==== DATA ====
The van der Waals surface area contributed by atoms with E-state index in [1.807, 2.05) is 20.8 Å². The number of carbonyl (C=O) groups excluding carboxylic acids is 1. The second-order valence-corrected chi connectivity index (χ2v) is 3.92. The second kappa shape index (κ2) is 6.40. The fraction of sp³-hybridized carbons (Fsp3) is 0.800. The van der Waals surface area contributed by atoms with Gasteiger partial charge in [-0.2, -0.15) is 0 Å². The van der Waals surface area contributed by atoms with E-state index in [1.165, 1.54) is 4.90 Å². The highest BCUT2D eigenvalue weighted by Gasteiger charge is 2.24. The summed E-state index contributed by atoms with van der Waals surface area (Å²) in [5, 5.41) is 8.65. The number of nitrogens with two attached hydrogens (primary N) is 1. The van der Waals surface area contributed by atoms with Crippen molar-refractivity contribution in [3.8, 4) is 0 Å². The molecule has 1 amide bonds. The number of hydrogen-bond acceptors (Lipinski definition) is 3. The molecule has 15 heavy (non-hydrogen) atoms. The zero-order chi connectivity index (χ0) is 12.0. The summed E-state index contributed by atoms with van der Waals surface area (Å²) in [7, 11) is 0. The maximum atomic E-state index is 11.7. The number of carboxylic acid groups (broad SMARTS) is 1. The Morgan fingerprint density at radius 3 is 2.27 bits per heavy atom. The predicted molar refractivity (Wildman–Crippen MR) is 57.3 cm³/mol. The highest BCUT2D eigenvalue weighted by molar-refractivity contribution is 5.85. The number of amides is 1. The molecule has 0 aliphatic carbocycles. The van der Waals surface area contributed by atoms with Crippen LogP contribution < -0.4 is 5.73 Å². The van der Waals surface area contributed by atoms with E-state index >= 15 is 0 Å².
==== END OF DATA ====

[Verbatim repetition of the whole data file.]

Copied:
The van der Waals surface area contributed by atoms with E-state index in [1.807, 2.05) is 20.8 Å². The number of carbonyl (C=O) groups excluding carboxylic acids is 1. The second-order valence-corrected chi connectivity index (χ2v) is 3.92. The second kappa shape index (κ2) is 6.40. The fraction of sp³-hybridized carbons (Fsp3) is 0.800. The van der Waals surface area contributed by atoms with Gasteiger partial charge in [-0.2, -0.15) is 0 Å². The van der Waals surface area contributed by atoms with E-state index in [1.165, 1.54) is 4.90 Å². The highest BCUT2D eigenvalue weighted by Gasteiger charge is 2.24. The summed E-state index contributed by atoms with van der Waals surface area (Å²) in [5, 5.41) is 8.65. The number of nitrogens with two attached hydrogens (primary N) is 1. The van der Waals surface area contributed by atoms with Crippen molar-refractivity contribution in [3.8, 4) is 0 Å². The molecule has 1 amide bonds. The number of hydrogen-bond acceptors (Lipinski definition) is 3. The molecule has 15 heavy (non-hydrogen) atoms. The zero-order chi connectivity index (χ0) is 12.0. The summed E-state index contributed by atoms with van der Waals surface area (Å²) in [7, 11) is 0. The maximum atomic E-state index is 11.7. The number of carboxylic acid groups (broad SMARTS) is 1. The Morgan fingerprint density at radius 3 is 2.27 bits per heavy atom. The predicted molar refractivity (Wildman–Crippen MR) is 57.3 cm³/mol. The highest BCUT2D eigenvalue weighted by molar-refractivity contribution is 5.85. The number of amides is 1. The molecule has 0 aliphatic carbocycles. The van der Waals surface area contributed by atoms with Crippen LogP contribution < -0.4 is 5.73 Å². The van der Waals surface area contributed by atoms with E-state index >= 15 is 0 Å².